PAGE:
Flt Sgt Copping's P-40 From The Egyptian Desert

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P40

Hi

I agree with Buz as well. Until we know a c/n and serial it is all conjecture.

This is where Copping would have been heading for I believe.

From RAF Flying Training and Support Units - Sturtivant/Hamlin?Halley by Air Britain Publications.

No 3 (Middle East) Aircraft Repair Unit was formed 15.5.42 , ex Kittyhawk Repair Section at ISMAILIA, Egypt which is right up by the canal.

regards

Mark

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Thanks for the info :)

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Contempory report on Coppings Loss from Kittyhawk Pilot by James 'Stocky' Edwards and Michel Lavigne
First Published in 1983

28th June 1942

"The order was given to evacuate immediately," Eddie wrote. "All serviceable aircraft were flown off by the light of a few drums set on fire. They landed under similar conditions at LG-106." The Kittyhawks landed at their new base about thirty miles east of LG-09 in the dark. It was about nine o'clock and the day had been long for most, but not long enough for F/Sgt Copping. He didn't make it over the ground convoys who fumbled their way to LG-106 in
the dark, pushing their trucks through the heavy sand.
Fear gripped the fighter pilots when they heard their orders on 29June. "Retreat again," was the command that came down. The-German spearhead had advanced confidently all day as the Desert Air Force moved further east. By nightfall, the Afrika Korps had reached an area twenty-five miles south of El Daba, providing the Luftwaffe with operational landing grounds close to the scene of the next battle. 260 Squadron of the RAF and the South African fighter squadrons were ordered back from LG-105 and LG-106 to LG-85 at Amriya during the day. ..

Just one note. The book later mentions that Edwards flew ET574 on "13 July 1942" however this could be a typo in book or his logbook (ET575 also on sqn) or the fact he listed his flights by Sqn code letter rather than Serial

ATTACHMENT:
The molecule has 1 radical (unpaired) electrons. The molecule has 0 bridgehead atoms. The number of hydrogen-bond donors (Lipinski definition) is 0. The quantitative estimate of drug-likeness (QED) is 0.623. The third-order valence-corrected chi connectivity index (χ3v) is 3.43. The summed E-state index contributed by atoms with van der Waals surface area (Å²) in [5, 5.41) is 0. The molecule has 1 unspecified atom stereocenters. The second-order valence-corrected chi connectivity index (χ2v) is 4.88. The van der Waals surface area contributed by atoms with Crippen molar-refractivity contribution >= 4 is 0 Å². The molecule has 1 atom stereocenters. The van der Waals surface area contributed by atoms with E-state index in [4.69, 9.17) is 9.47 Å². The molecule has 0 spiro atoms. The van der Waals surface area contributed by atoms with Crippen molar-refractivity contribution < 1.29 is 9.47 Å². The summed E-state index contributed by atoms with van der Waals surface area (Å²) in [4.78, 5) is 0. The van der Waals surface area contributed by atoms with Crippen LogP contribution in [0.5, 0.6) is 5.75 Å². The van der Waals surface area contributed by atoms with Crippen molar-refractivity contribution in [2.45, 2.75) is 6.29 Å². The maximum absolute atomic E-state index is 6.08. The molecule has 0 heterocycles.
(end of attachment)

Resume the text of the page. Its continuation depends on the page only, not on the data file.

Note: No mention of Copping flight to fix aircraft - maybe as this book was written 40 years later they just assumed he was paert of the retreat
Paul

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re: 23/10/42 12 Kittyhawk II

Buz

Thanks for eliminating that!

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Having had another look through the pictures, it is now my feeling that the pilot detonated the IFF in the rear fuselage, and this is what has caused the damage around the radio bay. There doesnt seem to be any other combat damage on the aircraft.

That explosion might have caused the damage to the batteries and to the radio.

The odd thing though is that the IFF timer is set to 'Off', though of course who knows what has happened to it in the intervening years!

Bruce

Bruce

Could it be that, for some reason, the IFF desrtruction charge self detonated due to a fault and this, ultimately, caused the loss of the aircraft?

I have come across at least two recoded instances of this before.

All conjecture, of course....but how fascinating!

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Finally

I have got a copy of a few of the 260 SQN ORBS from the time as Buz says the detail is minimal to say the least and no serial to sqn code match ups. probably due the fludity of Sqn movement at the time

Also ET574 should be USAAF 41-35928 and Curtiss C/N 19761 (Corrected)

I say should as while Curtiss C/N are supposed to be consecutive there are a few times when they are not what you think they are. Most notably the TFC P-47G (built by Curtiss) for instance is in the right general area (within a few numbers) for its predicted C/N but not exactly.. - It is possible that on production line airfames had to be moved back due to damage etc

Paul

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Finally